There are more than 100 universities in the country, and, as I said, nine in the region of Yorkshire and Humberside. Universities dominate whole communities as they never have before. In the old days, there was one major employer in most towns and cities. These days, with the emphasis on small and medium enterprises, the main employer in most towns and cities--and in my constituency--is the university, with its enormous

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complex of buildings in the centre of the town. It is the largest source of wealth in the town, brings more money and jobs into the town, and is certainly the focus of highly qualified individuals. In Yorkshire and Humberside, one in seven professionals work in universities. That is a large number, which has an important effect on our economic, industrial and cultural life.

There are more than 100 universities, and they are enormously important to our well-being and the future of our towns, cities and regions. They are critical not only in the traditional way of providing good education, teaching, tuition and research, but increasingly in the way in which they have responded to the challenge of a proactive relationship with the local community in every sense, and have aided urban, cultural and certainly industrial regeneration. Where that relationship works well--whether in Cambridge, Warwick, Huddersfield, Leeds or Sheffield--it has produced new ideas, innovation, new jobs, new companies, and guaranteed a future for our constituents.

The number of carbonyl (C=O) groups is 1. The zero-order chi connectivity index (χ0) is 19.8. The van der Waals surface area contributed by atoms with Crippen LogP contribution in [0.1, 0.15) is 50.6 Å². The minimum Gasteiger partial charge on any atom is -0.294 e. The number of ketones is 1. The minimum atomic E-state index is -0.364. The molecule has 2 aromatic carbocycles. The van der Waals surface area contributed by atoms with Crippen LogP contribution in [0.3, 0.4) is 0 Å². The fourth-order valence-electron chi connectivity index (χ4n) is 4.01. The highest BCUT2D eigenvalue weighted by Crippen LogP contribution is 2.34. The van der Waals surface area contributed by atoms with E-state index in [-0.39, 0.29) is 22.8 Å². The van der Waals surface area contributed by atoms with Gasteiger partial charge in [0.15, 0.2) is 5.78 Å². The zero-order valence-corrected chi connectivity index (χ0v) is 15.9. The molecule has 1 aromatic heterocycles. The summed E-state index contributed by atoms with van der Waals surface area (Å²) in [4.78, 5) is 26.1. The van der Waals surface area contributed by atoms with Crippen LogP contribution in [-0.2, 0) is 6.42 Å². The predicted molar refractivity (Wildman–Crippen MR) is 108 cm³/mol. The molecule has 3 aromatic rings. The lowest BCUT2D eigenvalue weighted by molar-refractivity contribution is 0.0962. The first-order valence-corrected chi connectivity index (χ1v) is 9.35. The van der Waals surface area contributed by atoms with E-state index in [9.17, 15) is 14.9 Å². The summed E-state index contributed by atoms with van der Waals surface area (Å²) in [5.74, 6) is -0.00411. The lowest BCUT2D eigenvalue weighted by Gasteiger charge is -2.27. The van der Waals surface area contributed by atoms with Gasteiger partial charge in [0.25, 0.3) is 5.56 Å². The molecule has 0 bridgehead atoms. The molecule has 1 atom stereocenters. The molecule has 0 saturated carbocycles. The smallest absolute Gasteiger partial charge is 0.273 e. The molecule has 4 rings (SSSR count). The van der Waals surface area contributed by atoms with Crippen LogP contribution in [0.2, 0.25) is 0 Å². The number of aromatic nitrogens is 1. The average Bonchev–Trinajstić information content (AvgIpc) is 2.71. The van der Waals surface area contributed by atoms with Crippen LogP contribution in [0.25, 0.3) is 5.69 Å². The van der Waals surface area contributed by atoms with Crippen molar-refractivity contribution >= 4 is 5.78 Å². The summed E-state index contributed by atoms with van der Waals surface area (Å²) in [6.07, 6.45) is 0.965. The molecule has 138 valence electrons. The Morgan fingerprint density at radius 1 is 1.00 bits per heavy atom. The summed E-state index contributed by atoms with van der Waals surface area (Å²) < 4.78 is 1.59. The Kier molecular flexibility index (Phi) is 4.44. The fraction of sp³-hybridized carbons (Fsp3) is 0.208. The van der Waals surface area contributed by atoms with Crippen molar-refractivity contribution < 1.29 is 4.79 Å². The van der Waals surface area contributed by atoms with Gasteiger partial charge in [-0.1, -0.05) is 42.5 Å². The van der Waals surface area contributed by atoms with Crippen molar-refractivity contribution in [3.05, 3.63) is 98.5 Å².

Anyone who has been part, as I have, of a group looking at what our country will be doing for a living in 20 or 25 years' time--in the year 2020, along the lines of the Hamish McCrea book of that name--knows that the university will become not less important or have the same importance, but will grow exponentially in significance. The future well-being of our constituents depends on that.

I said that I wanted to concentrate on universities in Yorkshire and Humberside, because there are problems for our universities. Up to now, I have told a rather good story of expansion, growth, more people undergoing higher education, partnership and the university's dominating role. The background has been a determined and increasing squeeze on resources flowing into the university sector over the past 10 years.

There is no doubt that, in that time, there has been an enormous increase in students but a very small increase in staff. The resources devoted to each student has been squeezed. I would be the last to say that there was no room for economy, and any Government would have expected economies in higher education institutions that take so much of the national cake and national wealth.